Chess and restaurants

Chess and restaurants

I am an avid chess player. I play at least two games a day and more on my days off. I’m not a blitz player, I just don’t think fast enough for those short, very fast games. What I do love are games with time controls that will allow a game to go for a couple hours. I enjoy few things more than sinking into a nice long 15 or 20 minute think while mulling over the position on the chess board. Running through the different variations of a possible move, or trying to decide which piece move is better when both look good, or which pawn to take with, or should I move the rook on f1 to d1 or should it be the rook on a1 to d1.

Yes, I am a dork. I’m so much of a chess dork that I regularly listen to broadcasts of top flight chess tournaments that are broad-casted by the on-line chess club I belong to. These shows will have grand master chess players giving commentary on the game(s) and I will set there and listen to the entire show, keep in mind some of these games can take up to 7 hours to play. Sometimes when discussing a position that looks like it might be coming to a draw the commentators will start talking about whether they think one or both of the players can make progress in their respective position’s. What they mean is if they think both players have no way to improve their positons then it is most likely that the game will be drawn, but if it looks like one or both players have ways to improve their positions then they start talking about who can improve better and most likely will win. This idea of improvement is called progress. Can one or both players make progress? That is often the question being put the position on the board.

I was walking back to the restaurant the other day while thinking about this idea of progress in chess and started to wonder how it translates to the restaurant; after all, running a restaurant and playing chess is often very similar. I got to thinking about how we have made, and are making, progress.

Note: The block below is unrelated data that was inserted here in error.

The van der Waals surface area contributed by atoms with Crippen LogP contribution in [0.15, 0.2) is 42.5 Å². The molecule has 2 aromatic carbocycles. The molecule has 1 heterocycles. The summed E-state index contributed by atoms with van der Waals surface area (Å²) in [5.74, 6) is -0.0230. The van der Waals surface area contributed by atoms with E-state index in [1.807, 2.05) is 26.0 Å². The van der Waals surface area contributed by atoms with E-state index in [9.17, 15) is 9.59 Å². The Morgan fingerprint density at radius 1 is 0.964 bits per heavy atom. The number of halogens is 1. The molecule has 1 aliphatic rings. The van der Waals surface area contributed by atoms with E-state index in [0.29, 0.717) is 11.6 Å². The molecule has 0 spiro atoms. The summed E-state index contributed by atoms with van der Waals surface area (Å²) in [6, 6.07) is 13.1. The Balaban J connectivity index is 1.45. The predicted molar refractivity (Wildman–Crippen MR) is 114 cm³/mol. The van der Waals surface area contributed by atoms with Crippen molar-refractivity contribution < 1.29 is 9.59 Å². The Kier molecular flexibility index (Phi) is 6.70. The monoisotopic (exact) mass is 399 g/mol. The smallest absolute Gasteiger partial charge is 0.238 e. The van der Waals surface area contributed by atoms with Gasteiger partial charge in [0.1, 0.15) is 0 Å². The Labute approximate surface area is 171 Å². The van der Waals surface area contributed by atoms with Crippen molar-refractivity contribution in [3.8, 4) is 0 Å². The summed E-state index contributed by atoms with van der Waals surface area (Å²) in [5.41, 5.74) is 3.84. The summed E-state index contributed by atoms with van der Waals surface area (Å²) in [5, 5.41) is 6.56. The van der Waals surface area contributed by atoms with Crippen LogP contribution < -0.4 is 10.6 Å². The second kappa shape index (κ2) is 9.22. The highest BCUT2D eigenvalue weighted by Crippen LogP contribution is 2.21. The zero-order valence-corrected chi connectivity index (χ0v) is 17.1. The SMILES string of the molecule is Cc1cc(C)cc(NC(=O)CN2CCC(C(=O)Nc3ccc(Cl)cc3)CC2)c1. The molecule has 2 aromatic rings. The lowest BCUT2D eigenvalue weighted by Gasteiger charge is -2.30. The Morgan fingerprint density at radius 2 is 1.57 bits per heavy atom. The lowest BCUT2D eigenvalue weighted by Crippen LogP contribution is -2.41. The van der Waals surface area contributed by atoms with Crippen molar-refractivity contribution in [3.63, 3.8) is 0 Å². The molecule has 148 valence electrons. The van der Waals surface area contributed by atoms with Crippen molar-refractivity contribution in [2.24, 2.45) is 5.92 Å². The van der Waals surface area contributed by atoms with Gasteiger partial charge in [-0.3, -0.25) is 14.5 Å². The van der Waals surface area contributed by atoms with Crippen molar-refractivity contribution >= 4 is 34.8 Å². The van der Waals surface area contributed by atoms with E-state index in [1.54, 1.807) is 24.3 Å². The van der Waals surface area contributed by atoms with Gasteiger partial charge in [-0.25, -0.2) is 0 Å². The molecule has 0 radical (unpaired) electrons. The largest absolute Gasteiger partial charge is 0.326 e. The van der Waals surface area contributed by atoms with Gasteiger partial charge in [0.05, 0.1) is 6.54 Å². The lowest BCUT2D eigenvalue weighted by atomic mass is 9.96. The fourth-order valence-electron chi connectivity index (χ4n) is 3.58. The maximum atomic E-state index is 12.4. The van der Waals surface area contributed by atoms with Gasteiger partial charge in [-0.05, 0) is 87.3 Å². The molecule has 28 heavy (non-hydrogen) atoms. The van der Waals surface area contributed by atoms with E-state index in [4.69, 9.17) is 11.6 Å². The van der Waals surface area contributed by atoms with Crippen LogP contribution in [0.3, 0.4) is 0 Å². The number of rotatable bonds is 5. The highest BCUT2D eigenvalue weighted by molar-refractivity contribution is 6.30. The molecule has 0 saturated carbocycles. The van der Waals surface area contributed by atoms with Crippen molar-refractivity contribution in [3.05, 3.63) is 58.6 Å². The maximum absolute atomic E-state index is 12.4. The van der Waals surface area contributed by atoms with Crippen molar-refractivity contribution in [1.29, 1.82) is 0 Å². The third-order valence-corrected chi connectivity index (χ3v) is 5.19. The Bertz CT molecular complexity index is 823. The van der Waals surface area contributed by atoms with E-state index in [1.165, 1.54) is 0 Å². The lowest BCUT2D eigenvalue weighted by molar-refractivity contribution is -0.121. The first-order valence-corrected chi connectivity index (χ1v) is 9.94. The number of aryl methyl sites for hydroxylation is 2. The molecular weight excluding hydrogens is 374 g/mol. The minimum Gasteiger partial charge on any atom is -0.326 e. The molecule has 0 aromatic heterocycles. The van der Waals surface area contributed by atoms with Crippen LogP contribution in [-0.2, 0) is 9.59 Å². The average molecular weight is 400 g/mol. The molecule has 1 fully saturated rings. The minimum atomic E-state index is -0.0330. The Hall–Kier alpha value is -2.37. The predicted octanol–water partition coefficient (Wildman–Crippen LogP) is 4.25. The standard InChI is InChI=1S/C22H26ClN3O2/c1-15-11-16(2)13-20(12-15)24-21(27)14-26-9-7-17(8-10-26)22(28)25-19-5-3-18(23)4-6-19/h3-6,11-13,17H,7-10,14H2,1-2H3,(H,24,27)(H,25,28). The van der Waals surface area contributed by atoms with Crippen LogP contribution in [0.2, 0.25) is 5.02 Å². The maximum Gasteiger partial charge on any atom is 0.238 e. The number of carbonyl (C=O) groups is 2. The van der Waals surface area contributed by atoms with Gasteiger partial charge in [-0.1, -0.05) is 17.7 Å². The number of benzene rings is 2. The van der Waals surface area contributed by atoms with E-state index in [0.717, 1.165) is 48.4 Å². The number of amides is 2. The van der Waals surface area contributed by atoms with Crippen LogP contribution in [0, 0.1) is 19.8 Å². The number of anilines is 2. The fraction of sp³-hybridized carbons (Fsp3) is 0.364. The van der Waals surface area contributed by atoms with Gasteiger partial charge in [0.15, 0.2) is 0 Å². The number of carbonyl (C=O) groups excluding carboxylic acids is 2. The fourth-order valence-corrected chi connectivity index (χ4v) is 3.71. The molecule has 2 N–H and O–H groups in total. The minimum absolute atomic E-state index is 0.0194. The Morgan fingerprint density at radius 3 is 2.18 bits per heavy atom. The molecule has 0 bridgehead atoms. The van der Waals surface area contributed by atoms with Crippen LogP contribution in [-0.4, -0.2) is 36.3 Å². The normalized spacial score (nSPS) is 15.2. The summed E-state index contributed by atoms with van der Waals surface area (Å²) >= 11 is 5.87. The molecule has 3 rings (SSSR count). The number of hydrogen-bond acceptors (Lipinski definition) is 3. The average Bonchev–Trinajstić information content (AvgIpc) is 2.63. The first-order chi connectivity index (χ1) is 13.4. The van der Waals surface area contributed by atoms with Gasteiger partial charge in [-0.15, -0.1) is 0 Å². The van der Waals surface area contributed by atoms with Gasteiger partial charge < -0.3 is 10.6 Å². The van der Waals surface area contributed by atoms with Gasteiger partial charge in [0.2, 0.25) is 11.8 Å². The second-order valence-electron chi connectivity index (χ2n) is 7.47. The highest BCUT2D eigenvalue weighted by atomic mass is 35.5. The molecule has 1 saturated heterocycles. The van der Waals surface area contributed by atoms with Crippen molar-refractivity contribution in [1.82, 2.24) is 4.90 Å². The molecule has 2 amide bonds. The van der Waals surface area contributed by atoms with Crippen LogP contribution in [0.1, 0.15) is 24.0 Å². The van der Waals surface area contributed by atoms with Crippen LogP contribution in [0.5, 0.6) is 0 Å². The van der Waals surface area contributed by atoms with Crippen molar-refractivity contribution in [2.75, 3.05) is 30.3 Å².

Sometimes progress may be a simple pawn move, but it still is progress. Sometimes progress may be upgrading the kind of salt used, but it’s sill progress. Sometimes progress is simply cutting a few dollars off the food cost, but it’s still progress. Sometimes it seeing the new sign be hung, or a nicer paper being used for the menus, or smile of deep satisfaction on the face of a guest, but they are still progress.

The chess masters I admire the most are not the ones who can make tactical wizardry come to life and whip up amazing attacks out of nothing, but it’s the masters who can take a sleepy, quiet position and work it to a win. Sometimes a won position may take 20, 30, 40, or more moves to see the win come to fruition, and it is those masters who can stick with these games and make the magic happen. I have learned a lot from playing chess and from watching top level players play, but the one most important lesson has been to not give up when progress seems possible. To fight tooth and nail for the win or the very least a draw, no matter how bleak the position on the board may appear.

I am always looking at my life for ways to make progress; not because I’m one of these over achieving persons bent of success or excellence for sake of success or excellence, but because I see progress as hope. As long as I can continue making improvements on my position I keep playing on, and if it looks like a win is not in the cards then I start looking for ways to draw, but I only give up when the position is completely lost, and luckily for me this happens more in chess than in life.

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